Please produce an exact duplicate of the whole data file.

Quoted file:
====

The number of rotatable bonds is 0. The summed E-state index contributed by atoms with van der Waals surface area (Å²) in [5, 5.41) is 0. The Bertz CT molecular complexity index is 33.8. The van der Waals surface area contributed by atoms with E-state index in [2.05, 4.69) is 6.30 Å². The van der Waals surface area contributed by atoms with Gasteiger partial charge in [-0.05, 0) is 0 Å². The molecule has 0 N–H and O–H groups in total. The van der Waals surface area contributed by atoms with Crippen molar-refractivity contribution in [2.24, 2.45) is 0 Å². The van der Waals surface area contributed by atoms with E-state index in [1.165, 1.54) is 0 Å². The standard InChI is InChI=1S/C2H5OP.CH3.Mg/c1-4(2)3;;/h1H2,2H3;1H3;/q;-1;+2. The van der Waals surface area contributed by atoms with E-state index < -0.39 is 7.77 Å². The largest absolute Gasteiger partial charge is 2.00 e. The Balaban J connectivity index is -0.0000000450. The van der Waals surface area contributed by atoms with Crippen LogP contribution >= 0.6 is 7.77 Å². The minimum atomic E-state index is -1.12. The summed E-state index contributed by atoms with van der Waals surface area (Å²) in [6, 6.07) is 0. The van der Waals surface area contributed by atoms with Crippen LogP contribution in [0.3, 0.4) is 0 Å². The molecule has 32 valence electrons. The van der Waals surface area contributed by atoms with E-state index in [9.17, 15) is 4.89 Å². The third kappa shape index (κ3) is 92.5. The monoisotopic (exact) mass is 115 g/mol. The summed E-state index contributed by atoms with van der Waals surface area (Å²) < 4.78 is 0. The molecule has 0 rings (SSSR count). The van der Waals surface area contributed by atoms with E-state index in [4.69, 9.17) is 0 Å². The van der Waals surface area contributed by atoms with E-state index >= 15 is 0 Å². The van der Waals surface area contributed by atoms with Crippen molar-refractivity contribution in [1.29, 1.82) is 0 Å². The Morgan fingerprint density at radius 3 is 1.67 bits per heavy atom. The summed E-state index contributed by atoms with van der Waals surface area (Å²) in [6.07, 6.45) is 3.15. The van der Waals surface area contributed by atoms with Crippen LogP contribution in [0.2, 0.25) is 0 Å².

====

The number of rotatable bonds is 0. The summed E-state index contributed by atoms with van der Waals surface area (Å²) in [5, 5.41) is 0. The Bertz CT molecular complexity index is 33.8. The van der Waals surface area contributed by atoms with E-state index in [2.05, 4.69) is 6.30 Å². The van der Waals surface area contributed by atoms with Gasteiger partial charge in [-0.05, 0) is 0 Å². The molecule has 0 N–H and O–H groups in total. The van der Waals surface area contributed by atoms with Crippen molar-refractivity contribution in [2.24, 2.45) is 0 Å². The van der Waals surface area contributed by atoms with E-state index in [1.165, 1.54) is 0 Å². The standard InChI is InChI=1S/C2H5OP.CH3.Mg/c1-4(2)3;;/h1H2,2H3;1H3;/q;-1;+2. The van der Waals surface area contributed by atoms with E-state index < -0.39 is 7.77 Å². The largest absolute Gasteiger partial charge is 2.00 e. The Balaban J connectivity index is -0.0000000450. The van der Waals surface area contributed by atoms with Crippen LogP contribution >= 0.6 is 7.77 Å². The minimum atomic E-state index is -1.12. The summed E-state index contributed by atoms with van der Waals surface area (Å²) in [6, 6.07) is 0. The van der Waals surface area contributed by atoms with Crippen LogP contribution in [0.3, 0.4) is 0 Å². The molecule has 32 valence electrons. The van der Waals surface area contributed by atoms with E-state index in [9.17, 15) is 4.89 Å². The third kappa shape index (κ3) is 92.5. The monoisotopic (exact) mass is 115 g/mol. The summed E-state index contributed by atoms with van der Waals surface area (Å²) < 4.78 is 0. The molecule has 0 rings (SSSR count). The van der Waals surface area contributed by atoms with E-state index in [4.69, 9.17) is 0 Å². The van der Waals surface area contributed by atoms with E-state index >= 15 is 0 Å². The van der Waals surface area contributed by atoms with Crippen molar-refractivity contribution in [1.29, 1.82) is 0 Å². The Morgan fingerprint density at radius 3 is 1.67 bits per heavy atom. The summed E-state index contributed by atoms with van der Waals surface area (Å²) in [6.07, 6.45) is 3.15. The van der Waals surface area contributed by atoms with Crippen LogP contribution in [0.2, 0.25) is 0 Å².